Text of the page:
What I've learned is that we all have an age in our heads that we really are, which has very little to do with the age we actually are. In my head I'm about 24. I'm certainly not a grown-up, much less the mother of three children with a mortgage and a business. I'm not sure when everyone around me - my clients, my parents, my employees, my children, my friends - is going to realize that I am not an actual grown-up, despite the crow's feet and slightly sensible shoes.

I'm not sure when I'm going to realize I'm a grown-up. And I'm totally okay with that. Because age is fine, but actual adulthood is totally overrated.

Sunday, November 7, 2010

Little b, big B.

When I first met B he was a blond, cherubic, chubby-cheeked 8-month-old, so cute that he looked like a child who comes in the picture that comes with the frame. I was smitten. He was smiley. It was the first time I had met all of Chad's family - brothers, sisters-in-law, aunts, uncles, cousins, grandma - and B was a sweet diversion from the nervousness of meeting an entire family who are completely checking you out.

B was in our wedding, a three-year-old in a tuxedo looking like a ventriloquist's doll at his dad's side. He bawled his way down the aisle, then sat to the side of the altar during the cemetery, quietly running his cars up and down the carpeted step. When his parent's divorced he and his twin sister were regular visitors at our house. We'd play endless games of Monopoly, hike into the dunes and pretend to be animals, and he'd eat nothing but sausage for breakfast. He was always sweet, always one of those people who you just know has a gentle inner core, a good heart.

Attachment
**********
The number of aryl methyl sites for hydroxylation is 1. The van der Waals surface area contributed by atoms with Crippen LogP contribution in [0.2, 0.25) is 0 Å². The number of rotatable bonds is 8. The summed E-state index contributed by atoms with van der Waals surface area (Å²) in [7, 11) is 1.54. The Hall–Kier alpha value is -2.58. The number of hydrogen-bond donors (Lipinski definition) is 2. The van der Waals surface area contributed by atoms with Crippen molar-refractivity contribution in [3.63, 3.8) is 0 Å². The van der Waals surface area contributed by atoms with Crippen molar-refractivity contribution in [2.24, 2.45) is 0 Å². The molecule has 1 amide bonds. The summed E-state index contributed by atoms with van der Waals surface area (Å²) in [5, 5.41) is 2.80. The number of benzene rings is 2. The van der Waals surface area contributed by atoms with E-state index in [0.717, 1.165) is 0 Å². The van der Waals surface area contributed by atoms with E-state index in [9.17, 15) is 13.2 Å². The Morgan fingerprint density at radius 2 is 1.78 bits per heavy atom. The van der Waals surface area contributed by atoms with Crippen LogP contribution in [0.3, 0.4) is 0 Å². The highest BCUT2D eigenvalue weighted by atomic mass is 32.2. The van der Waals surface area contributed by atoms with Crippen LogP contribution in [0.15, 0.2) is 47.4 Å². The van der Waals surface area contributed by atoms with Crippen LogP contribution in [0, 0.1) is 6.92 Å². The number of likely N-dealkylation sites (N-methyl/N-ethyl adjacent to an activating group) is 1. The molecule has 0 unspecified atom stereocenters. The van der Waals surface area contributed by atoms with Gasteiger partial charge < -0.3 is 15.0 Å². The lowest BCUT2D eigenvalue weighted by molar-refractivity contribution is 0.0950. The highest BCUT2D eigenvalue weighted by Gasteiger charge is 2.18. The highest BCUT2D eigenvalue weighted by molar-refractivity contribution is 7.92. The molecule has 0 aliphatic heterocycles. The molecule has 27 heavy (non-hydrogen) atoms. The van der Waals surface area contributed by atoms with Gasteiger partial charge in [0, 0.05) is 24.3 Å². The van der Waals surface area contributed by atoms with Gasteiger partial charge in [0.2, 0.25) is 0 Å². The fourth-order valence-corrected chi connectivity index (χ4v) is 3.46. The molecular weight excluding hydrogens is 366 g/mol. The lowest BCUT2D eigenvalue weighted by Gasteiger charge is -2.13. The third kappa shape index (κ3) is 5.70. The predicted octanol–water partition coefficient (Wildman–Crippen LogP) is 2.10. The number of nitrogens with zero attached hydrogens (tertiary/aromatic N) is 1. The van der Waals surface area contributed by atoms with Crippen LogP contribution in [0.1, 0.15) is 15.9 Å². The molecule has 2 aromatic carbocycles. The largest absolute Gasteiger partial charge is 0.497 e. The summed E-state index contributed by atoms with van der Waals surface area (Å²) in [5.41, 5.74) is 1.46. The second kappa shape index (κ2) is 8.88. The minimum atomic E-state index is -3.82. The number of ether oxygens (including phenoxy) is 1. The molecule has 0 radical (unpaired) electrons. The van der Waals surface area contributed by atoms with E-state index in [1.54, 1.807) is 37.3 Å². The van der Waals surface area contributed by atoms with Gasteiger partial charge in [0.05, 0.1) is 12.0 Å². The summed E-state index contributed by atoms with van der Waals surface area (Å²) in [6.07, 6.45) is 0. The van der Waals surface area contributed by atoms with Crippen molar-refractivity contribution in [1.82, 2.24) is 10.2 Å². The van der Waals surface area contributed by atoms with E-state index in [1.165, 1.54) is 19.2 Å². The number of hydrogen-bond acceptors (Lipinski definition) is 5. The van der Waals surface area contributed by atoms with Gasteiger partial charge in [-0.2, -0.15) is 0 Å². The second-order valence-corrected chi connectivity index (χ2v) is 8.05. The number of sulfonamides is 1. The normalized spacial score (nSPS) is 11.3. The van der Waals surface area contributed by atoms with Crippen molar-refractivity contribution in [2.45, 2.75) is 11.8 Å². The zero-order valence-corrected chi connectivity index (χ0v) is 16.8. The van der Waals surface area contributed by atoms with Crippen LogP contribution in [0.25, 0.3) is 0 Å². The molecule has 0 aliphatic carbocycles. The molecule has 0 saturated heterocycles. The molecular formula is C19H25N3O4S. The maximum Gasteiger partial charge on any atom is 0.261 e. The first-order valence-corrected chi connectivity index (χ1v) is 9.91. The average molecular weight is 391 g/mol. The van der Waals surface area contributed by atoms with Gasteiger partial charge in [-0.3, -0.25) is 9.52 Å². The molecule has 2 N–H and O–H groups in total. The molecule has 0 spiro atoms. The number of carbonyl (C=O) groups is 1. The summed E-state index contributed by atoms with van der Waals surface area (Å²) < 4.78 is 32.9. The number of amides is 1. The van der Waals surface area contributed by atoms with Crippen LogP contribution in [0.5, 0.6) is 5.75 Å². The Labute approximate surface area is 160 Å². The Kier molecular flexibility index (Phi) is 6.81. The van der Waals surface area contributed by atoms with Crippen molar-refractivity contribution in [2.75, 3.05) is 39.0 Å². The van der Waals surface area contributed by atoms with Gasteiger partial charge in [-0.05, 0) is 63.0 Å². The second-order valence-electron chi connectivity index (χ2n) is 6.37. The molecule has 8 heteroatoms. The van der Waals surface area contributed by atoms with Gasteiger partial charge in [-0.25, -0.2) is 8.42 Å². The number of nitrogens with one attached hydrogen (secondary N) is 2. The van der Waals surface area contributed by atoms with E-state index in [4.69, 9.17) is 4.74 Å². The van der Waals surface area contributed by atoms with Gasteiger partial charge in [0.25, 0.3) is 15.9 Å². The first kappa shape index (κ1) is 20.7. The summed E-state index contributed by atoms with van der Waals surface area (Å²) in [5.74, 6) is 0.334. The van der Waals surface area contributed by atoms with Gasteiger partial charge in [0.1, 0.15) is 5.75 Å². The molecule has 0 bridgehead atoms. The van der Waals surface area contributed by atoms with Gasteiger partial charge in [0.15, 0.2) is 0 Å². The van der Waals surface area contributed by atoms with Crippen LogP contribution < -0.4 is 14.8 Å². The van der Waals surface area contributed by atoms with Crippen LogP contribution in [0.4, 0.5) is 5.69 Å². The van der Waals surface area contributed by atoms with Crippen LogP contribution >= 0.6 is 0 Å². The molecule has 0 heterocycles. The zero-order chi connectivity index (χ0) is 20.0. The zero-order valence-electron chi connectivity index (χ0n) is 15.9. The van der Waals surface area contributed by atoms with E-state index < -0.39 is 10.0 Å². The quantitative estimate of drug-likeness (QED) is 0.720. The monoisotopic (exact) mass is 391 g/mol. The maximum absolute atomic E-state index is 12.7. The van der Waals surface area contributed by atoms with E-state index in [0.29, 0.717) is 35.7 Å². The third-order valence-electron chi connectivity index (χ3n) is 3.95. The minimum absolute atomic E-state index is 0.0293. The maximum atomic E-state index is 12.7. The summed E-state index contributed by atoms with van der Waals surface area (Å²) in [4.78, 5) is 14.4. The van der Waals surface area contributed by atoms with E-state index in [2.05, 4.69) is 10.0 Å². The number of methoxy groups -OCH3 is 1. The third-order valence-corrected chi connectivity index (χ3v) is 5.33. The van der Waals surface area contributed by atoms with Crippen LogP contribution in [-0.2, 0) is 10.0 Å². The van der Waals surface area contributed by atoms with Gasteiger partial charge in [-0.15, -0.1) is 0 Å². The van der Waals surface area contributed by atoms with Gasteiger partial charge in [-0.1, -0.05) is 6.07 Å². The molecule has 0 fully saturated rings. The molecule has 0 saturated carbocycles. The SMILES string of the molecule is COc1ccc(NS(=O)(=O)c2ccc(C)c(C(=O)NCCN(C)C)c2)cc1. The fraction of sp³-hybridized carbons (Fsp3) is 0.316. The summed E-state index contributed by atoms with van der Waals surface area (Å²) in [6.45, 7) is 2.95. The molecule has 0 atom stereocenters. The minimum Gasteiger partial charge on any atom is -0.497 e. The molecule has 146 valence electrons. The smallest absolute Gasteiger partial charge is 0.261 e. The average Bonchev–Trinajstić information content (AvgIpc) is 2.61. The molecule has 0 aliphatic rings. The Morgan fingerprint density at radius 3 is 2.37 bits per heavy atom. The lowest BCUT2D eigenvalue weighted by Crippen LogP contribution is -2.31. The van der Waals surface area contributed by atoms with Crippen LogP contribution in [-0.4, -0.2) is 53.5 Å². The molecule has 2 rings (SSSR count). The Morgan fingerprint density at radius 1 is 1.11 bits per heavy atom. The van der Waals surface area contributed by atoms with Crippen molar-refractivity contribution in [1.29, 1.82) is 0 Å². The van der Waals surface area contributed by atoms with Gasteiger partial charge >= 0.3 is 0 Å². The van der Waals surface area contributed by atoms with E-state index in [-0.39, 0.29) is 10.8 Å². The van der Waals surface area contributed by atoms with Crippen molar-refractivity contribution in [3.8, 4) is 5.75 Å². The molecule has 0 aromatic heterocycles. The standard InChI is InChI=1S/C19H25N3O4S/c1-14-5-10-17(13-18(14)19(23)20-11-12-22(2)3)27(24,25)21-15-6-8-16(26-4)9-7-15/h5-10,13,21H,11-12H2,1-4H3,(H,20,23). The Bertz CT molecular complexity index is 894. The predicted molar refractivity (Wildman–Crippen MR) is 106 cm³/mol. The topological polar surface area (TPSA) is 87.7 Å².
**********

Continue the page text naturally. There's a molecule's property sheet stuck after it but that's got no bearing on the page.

As he's gotten older he's still been a regular visitor. We'd get the occasional text message just to say Hi. We met his girlfriend. Talked about his first car accident - and laughed at how irritated he was that it happened to him and not his sister. When a difficult time at home led to him needing a fresh start Chad and I didn't hesitate a moment to bring him here. He's been here five months and it feels like forever, in the very best way.

This past Friday I took him on a college visit to University of Northwestern Ohio, an automotive technology school that I had never heard of before. What an impressive school. And what a truly fun day. B is not my son and I don't ever want to take away from his mother, who has raised a wonderful kid. But walking through campus with B, I felt the same way every mother who has prepared to send a kid off into the world has felt. That round-faced baby boy was towering over me, tall and skinny and strong. And at UNOH he was in his element. Cars are his passion, and it was a joy to see him take it all in - the tools, the technology, the cars, the single-minded focus on all things motorized. I asked him questions and he answered in detail, showing me things and explaining things that I have never seen before or come close to understanding about a car. He was the expert, I was just along for the ride.